Inquiry into the European Union's policy on criminal procedure

03 November 2011

The House of Lords EU Justice and Institutions Sub-Committee today invites contributions to a new inquiry into EU criminal procedure.

Following the increase in EU criminal law powers in the Lisbon Treaty, the European Commission is building on existing legislation in the field, such as the European Arrest Warrant, to develop an EU approach to criminal procedure as part of a “coherent and consistent EU criminal policy”.  It draws support from a recent study based on its research indicating that EU citizens believe that the fight against crime is an important area for EU action. 

The Committee will ask whether an EU system of criminal procedural law is desirable, and what effects the proposed developments are likely to have on British citizens.

It will examine questions such as:

  • whether the EU’s proposals take sufficient account of the UK’s and other Member States’ own judicial and criminal processes;
  • whether there are practical benefits for UK and EU citizens and authorities;
  • whether the UK would be affected, given the fact that it would need to ‘opt-in’ to such legislation;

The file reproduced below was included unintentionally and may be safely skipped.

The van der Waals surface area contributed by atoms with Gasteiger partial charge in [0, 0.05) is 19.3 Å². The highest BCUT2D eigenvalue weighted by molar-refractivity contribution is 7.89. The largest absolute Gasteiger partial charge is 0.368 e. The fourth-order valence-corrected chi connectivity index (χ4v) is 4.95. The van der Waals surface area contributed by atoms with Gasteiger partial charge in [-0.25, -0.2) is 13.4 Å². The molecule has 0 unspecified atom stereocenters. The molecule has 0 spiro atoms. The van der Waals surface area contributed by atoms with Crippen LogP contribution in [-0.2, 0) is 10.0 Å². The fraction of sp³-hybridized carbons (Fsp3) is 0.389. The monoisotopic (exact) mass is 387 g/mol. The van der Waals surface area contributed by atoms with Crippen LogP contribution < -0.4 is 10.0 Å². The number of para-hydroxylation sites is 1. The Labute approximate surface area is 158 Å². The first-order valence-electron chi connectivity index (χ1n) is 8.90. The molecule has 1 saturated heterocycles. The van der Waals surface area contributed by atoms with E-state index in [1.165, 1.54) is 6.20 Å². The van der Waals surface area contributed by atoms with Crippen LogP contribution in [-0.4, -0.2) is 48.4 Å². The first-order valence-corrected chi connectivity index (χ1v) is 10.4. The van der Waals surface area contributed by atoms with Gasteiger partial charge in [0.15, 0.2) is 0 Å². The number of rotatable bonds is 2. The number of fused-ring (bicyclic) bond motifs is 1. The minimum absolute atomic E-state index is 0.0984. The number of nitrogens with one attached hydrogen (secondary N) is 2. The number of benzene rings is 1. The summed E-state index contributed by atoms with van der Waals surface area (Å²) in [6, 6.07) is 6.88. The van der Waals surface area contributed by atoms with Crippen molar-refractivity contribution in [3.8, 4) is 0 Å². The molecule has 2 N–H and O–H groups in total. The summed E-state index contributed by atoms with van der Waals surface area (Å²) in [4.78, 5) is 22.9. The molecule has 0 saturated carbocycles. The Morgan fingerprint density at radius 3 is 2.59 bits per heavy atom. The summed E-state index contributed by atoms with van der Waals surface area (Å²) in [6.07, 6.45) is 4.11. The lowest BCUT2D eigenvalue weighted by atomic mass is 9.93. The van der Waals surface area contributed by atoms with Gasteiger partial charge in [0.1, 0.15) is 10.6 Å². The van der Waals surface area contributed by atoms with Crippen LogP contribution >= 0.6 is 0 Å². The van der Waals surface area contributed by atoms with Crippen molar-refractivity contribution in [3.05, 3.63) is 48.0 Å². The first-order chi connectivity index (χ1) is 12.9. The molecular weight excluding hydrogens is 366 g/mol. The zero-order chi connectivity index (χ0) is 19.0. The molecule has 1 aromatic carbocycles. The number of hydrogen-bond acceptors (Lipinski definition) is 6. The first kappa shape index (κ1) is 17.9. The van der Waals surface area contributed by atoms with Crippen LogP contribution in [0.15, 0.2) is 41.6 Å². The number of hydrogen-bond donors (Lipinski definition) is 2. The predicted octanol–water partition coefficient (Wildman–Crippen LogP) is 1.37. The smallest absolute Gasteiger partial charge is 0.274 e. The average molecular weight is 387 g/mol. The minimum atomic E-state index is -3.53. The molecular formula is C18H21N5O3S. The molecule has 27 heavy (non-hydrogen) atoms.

• the effect of the legislation on processes such as pre-trial procedure, European Arrest Warrants, and the rights of defendants;
  • whether EU instruments protect the rights of those involved in criminal proceedings above and beyond existing safeguards in the European Convention on Human Rights, the EU Charter of Fundamental Rights and other multilateral and bilateral agreements.

Committee Chairman, Lord Bowness, said: “There have been a number of high profile cases in recent years concerning British citizens arrested in other EU countries or sent for trial in another country under a European Arrest Warrant.  The UK has also been able to secure the trial of criminals who have gone abroad to escape justice.  It is essential that we find effective ways of tackling the problem of fighting crime while safeguarding innocent citizens.  But there are serious questions over whether this is what the Commission’s latest proposals will achieve.

“I welcome contributions from everyone who knows about criminal procedure and how it works across the EU. My Committee, which brings together a wide range of experience of EU justice and institutions, depends on knowledgeable people giving us the benefit of their expertise. Together we hope to make a real contribution to this important subject.”

Written evidence must be received by Wednesday 7 December.

Image: istock photo

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